I had it in mind to get to the peak of my academic career, and that was why I went back to the university. I was in the polytechnic between 2002 and 2007 while I joined FUT Minna in 2013 and graduated in 2016.
Have you always been this excellent?
Yes, I have been this excellent right from my primary school. I always led my class in my secondary school; I was between 2nd and 3rd positions. During my year in Federal Polytechnic Bida, I always led my class, and sometimes, the men were angry as to why a lady should be leading the class. But there was nothing they could do about it.
When you were to further your education in the university, what informed your choice of institution?
really wanted to go to a technology-oriented university. I think that was one of the major things that influenced my choice. Another reason was FUT Minna’s closeness to my family and the environment where I grew up. When growing up, our parents never wanted us to be far from them and that prompted us to go to schools that were very close to them. I have a brother and a sister, who are much younger. So, the family love has always been there, and so they always wanted us around. I cherish those memories I shared with my siblings and parents.
Did you have any challenge with finance?
Before I lost my dad in 2007, both my dad and mum were responsible for my fees. I lost my dad when I was rounding off my HND programme in the polytechnic, but luckily, I got a job at FUT Minna in 2010 as a technologist. Three years after, I was allowed to further my studies, so it really helped me, and with the support of my mum, I was able to pay my school fees.
What was your reading schedule like?
I read for a minimum of three hours and maximum of five hours every day. And when I first got to school, on the average, I was sleeping for about six hours. But towards the end of my programme, it became difficult, especially in 2016 when I had to dedicate so much time to my project. So, the time I had to sleep reduced to about four hours.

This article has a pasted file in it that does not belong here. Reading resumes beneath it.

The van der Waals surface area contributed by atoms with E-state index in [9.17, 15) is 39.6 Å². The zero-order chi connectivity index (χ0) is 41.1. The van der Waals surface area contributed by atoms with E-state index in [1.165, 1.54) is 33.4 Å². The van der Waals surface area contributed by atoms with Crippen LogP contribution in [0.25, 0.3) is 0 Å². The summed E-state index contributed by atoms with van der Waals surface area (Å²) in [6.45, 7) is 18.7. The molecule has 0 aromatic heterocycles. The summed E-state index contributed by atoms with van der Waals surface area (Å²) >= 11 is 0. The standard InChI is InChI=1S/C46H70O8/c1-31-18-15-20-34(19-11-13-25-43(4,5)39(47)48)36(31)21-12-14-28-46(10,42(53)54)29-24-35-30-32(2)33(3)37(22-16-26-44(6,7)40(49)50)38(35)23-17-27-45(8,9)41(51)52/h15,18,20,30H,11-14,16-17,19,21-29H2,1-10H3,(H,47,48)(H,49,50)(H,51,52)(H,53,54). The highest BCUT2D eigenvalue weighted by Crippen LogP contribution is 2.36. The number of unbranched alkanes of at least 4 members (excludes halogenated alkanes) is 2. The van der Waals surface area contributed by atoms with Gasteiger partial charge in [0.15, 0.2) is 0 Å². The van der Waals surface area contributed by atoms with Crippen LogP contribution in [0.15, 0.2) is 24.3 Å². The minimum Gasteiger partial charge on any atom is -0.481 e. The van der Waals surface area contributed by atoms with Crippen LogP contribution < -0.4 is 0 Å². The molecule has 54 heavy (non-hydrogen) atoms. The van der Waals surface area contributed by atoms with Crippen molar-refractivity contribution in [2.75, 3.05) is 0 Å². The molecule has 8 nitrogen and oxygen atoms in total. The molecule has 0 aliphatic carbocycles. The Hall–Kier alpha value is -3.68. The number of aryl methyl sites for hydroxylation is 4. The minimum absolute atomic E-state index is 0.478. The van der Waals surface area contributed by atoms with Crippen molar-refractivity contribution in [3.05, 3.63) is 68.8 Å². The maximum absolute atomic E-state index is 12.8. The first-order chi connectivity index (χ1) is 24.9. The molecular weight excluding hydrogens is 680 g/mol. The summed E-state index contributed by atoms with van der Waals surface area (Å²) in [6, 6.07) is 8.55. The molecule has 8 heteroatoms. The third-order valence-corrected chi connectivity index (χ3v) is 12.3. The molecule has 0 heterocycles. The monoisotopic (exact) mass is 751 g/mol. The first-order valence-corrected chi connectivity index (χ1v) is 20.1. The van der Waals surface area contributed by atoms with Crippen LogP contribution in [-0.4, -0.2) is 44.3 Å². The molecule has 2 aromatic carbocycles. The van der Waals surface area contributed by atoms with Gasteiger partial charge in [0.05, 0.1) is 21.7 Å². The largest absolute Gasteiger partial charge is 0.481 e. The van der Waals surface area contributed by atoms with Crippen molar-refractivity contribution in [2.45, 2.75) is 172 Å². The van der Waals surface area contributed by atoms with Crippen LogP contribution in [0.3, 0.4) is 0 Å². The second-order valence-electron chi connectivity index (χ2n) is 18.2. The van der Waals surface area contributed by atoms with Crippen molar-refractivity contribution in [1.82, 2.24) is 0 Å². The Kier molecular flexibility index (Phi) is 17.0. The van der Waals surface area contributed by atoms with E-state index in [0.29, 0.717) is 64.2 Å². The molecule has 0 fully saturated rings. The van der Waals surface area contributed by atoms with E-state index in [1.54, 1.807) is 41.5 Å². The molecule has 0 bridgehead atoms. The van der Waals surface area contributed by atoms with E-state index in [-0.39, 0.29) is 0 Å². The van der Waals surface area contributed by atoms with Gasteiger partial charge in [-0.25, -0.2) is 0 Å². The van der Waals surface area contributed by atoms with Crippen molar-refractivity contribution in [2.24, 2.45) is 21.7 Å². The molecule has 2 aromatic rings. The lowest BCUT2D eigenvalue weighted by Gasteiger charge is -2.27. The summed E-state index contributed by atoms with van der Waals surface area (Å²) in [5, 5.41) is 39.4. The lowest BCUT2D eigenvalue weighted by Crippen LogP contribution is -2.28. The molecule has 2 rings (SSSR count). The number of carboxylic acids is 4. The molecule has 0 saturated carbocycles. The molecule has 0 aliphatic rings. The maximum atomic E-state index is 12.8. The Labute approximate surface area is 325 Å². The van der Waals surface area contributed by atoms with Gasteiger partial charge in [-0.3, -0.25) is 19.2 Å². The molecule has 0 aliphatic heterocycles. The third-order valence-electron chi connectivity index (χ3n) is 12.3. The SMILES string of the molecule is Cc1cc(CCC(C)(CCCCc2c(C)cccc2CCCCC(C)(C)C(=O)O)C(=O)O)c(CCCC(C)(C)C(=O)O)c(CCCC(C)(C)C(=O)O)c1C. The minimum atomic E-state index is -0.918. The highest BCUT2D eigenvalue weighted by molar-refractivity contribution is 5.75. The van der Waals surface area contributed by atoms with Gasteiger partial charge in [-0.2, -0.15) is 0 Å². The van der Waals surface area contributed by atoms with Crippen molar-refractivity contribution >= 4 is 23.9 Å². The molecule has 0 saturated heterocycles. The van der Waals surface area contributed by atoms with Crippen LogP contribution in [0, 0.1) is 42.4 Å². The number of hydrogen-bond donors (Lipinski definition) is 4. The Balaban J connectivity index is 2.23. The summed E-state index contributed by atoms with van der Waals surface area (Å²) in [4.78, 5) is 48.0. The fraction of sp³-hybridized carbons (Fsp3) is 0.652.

Did you have preference for using the library?
Using the library is easier now. There are e-books everywhere so it is easier to get soft copies of your books. Our library was well equipped and what I used to do was to go there and pick some copies to read on my own. I didn’t read inside the library; I would just go and source for materials to update myself, especially in my course.
During the holidays, were you also reading at home?
I wasn’t reading during the holidays. My holiday was for rest and maybe spending time with my family, especially helping my mother in domestic activities.
Were there other activities you were involved in?
As I said earlier, I worked in the school, and they granted me study leave. But still, I had to attend to my work. Since I had those two important things to combine, I didn’t have enough time to get involved in other activities in the school.
Men would always be attracted to brilliant students, how did you handle the gestures?
When I was in the university, they didn’t really disturb me, because most of them knew that I was a member of staff of the university and that respect was there.
Where would you like to work?
At present, I’m a technologist, but I have preference for lecturing so I could get to the peak of my academic career. I want to disseminate the knowledge I have acquired. I love the academic environment.
Do you recall any embarrassing moment in school?
I joined the 2013/2014 set in the department, and I remember one day when a lecturer walked in and asked me the functions of the equipment called Gascomotography. I had never set my eyes on the equipment because I was new. I felt embarrassed. Another one was when we were given assignment in groups. Everybody was contributing and when I contributed, one of the students attacked me and said, ‘do you think you are the only one who has idea more than others?’ I was embarrassed, but at the end of the day, I was the one who saved the group. And then, students being who they are; we reconciled and went about with our studies.